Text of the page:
It was a series of dreams and nightmares that had started just a few months before my father's death that have come to mark my life course ever since. The dreams persisted and intensified after the loss and I started recording them and trying to interpret them. Gradually I started reading and rereading everything related to dreams, from psychoanalysis to biology, cognitive psychology, philosophy, neuroscience and psychiatry in order to support my interpretations. After four years of doing that I set out for a second degree in psychology, but psychology proved not to be my path. My research proposals were so broad and overtly introspective that they did not fit the spirit of today's highly specialized and objectivity-oriented modern psychology. I was an alien, and in fact I could be a subject of research myself - and as it turned out, this was indeed how I made my first contact with anthropology. Some friends introduced me to Charles Stewart, a prominent 'Greek' and dreams specialist from University College London (UCL), who at that time was researching urban perceptions of dreams in Athens. After we met he realised that I was not the kind of informant he was looking for, and as for my own concerns he suggested that I should try anthropology instead of psychology.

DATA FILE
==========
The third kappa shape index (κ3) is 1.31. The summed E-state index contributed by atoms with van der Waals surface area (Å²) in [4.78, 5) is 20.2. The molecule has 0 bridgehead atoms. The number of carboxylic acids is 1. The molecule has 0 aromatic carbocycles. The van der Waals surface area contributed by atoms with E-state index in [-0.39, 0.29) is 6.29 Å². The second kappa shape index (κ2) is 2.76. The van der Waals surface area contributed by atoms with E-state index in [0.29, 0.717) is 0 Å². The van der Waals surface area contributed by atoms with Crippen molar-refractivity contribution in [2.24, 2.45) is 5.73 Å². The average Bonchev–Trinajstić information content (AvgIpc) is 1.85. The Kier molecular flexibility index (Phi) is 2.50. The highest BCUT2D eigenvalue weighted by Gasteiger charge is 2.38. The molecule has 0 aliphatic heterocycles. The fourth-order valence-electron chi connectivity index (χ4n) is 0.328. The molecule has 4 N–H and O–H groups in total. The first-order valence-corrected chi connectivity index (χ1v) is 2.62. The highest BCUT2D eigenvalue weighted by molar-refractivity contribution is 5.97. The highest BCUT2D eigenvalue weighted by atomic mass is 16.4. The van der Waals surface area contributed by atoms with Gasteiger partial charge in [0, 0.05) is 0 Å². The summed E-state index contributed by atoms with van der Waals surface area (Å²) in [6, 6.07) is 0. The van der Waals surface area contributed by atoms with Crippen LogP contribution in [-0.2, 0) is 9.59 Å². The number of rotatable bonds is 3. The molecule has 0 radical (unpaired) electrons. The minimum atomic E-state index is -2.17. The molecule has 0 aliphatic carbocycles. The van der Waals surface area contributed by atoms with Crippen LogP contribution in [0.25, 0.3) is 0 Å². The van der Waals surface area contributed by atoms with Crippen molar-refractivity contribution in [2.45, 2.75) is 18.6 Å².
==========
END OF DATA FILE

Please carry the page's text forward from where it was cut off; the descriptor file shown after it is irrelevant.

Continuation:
Three years later I found myself landing in Ghana to do my fieldwork. In the meantime I had entered the academic world of anthropology, finished my masters, acquired a scholarship for a PhD, and completed a weird MPhil stage where I modified my topic twice. From dreams I had moved to witchcraft before starting the PhD, but my tendency towards grand theory (I had the ambition of explaining witchcraft, as I had had the ambition of explaining dreams some years earlier) made my project 'unrealistic', and I had to move from witchcraft to religion.
I was supposed to have been trained to use the right methodology for my fieldwork context and that was all. But it was not. When I first found myself in Ghana, the shock was tremendous. I was the white man! My whiteness was the greatest feature of my presence there! People treated me as a white-man and nothing else. There was nothing in the 'anthropological knowledge', nothing in the 'training', nothing in the tricks of the magician-ethnographer, that had informed me of the counter-racism against the white-men and women in contemporary sub-Saharan Africa. Nobody talks about that, but this is the real context of the research and my entire fieldwork was marked by my struggle to get rid of my whiteness, which was of course impossible. Religion then emerged not as a 'research field', but as a code of communication. What I had to do, apart from surviving, was to learn to talk the same language with the people, not in linguistic terms but in conceptual terms. Otherwise neither survival nor research would have been possible.